­Radiation Exposure Dosage Chart:

This chart lists ionizing radiation only. Of all the types of non-ionizing radiation, only ultraviolet rays are cancer-causing agents.

  • 10,000 mSv (1,000,000 mrem) as a short-term and whole-body dose would cause immediate illness and subsequent death within a few weeks.
  • 1,000 to 10,000 mSv (100,000 to 1,000,000 mrem) in a short-term dose would cause severe radiation sickness with increasing likelihood of fatality.
  • 1,000 mSv (100,000 mrem) in a short-term dose will cause immediate radiation sickness in a person of average physical attributes, but would be unlikely to cause death.
  • Short-term doses greater than 1000 mSv (100,000 mrem) over a long period create a definite risk to develop cancer in the future.
  • At doses above 100 mSv (10,000 mrem), the probability of cancer (rather than the severity of illness) increases with dose.
  • 50 mSv (5,000 mrem) is thought to be the lowest dose at which cancer may occur in adults. It is also the highest dose allowed by regulation in any one year of occupational exposure.
  • 20 mSv/yr (2,000 mrem) averaged over five years is the limit for radiological personnel such as employees in the nuclear industry, uranium or mineral sands miners and hospital workers (who are all closely monitored).
  • 10-12 mSv (1,000-1,200 mrem) in one dose is the equivalent of a full body CT scan.
  • 3 mSv/yr (300 mrem) is the typical background radiation from natural sources in North America, including an average of almost 2 mSv/yr from radon in air.
  • 2 mSv/yr (200 mrem) is the typical background radiation from natural sources, including an average of 0.7 mSv/yr from radon in air. This is close to the minimum dose received by all humans anywhere on Earth.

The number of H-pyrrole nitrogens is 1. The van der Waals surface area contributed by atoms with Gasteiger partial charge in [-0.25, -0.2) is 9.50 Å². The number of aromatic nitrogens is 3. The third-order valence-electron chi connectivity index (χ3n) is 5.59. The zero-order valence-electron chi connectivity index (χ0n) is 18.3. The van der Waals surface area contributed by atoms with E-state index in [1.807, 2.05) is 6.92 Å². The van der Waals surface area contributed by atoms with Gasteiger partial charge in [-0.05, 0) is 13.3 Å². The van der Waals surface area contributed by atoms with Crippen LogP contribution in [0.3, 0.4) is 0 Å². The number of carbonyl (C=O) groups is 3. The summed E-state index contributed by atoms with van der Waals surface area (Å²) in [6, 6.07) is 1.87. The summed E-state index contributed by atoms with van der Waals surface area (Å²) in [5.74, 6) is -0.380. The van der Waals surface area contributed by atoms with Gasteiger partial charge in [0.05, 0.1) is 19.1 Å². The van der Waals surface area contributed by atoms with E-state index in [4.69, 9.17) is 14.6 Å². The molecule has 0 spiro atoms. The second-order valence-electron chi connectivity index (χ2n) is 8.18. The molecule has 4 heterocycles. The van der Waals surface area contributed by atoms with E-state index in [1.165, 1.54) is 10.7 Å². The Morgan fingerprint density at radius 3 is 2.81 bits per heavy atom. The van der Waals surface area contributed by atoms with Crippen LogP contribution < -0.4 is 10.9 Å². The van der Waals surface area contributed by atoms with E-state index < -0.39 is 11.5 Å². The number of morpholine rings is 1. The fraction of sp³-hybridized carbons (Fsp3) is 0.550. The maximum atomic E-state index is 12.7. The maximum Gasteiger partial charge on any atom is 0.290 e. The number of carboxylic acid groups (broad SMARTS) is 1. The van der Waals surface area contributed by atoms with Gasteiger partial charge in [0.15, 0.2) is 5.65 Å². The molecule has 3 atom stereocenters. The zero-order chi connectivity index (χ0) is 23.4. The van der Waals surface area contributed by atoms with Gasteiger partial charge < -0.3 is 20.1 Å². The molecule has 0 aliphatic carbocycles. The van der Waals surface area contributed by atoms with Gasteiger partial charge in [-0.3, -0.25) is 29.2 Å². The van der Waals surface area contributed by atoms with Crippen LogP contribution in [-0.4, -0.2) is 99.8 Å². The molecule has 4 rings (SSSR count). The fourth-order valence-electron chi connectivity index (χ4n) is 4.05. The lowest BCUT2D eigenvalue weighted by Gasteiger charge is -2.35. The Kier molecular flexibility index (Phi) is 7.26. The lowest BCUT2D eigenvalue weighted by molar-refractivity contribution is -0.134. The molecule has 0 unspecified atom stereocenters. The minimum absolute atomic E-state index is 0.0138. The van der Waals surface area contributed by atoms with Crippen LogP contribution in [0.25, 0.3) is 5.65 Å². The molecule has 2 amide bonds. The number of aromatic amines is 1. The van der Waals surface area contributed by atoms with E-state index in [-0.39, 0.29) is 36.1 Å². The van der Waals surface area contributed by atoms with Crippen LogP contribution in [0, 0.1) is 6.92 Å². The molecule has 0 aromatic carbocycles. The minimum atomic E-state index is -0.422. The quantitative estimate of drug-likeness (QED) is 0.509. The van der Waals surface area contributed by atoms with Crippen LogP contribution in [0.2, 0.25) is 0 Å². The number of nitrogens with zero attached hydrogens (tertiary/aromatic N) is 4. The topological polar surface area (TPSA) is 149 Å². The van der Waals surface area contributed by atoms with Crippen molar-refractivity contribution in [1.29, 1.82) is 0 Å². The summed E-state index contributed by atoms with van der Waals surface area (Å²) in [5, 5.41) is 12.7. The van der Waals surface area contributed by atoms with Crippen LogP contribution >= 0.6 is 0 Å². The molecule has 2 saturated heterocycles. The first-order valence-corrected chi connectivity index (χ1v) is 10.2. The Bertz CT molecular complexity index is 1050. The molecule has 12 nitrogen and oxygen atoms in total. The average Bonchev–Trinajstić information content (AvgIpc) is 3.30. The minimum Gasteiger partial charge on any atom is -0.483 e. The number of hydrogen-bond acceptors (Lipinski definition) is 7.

• 0.3-0.6 mSv/yr (30-60 mrem) is a typical range of dose rates from artificial sources of radiation, mostly medical. It includes bone density scans, dental X-rays, chest X-rays, and bone X-rays.
  • 0.01-.03 mSv (1-3 mrem) is typical radiation from a single coast-to-coast airplane flight. However, high-mileage frequent flying (100,000 to 450,000 miles per year) can range from 1 to 6 mSv (100-600 mrem) per year.

[sources: World Nuclear Association and Health.com]

Radiation Exposure

Radiation is everywhere. It's been part of our environment since the planet was born. Radiation exists in the atmosphere, the ground, the water and even within our own bodies. It's called natural background radiation, and it's perfectly safe.

Radiation affects your body by depositing energy in your tissues, which can cause cell damage. In some cases, this won't cause any effect. In others, the cell can become abnormal and later malignant. It depends on the strength and duration of the exposure. In the rare occurrence of a huge amount of radiation exposure in a short time, death can occur in a matter of days or hours. We call this acute exposure. Chronic exposure, on the other hand, is frequent exposure to low doses of radiation, over a long period. There can be a delay between initial exposure and consequent health effects. To date, the best information we have about health risk and radiation exposure comes from the survivors of the atomic bomb in Japan and people who work with radiation every day or receive radiation as medical treatment.

We measure amounts of radiation exposure in units called millirem (mrem). Higher readings are measured in mSv, which you can multiply by 100 to get mrem. In the United States, people receive an average annual dose of about 360 mrem. More than 80 percent of this dose comes from natural background radiation [source: DOE]. However, outside considerations greatly affect the average dose. Where and how you live affects the amount of radiation exposure you receive. For example, people who live in the Pacific Northwest part of the United States typically only receive about 240 mrem from natural and man-made sources. However, people in the Northeast receive up to 1700 mrem per year, mostly due to radon that is natural to rocks and soil. Is 1700 mrem safe? Take a look at the sidebar to see.

So what do you do if you're exposed? Find out on the next page.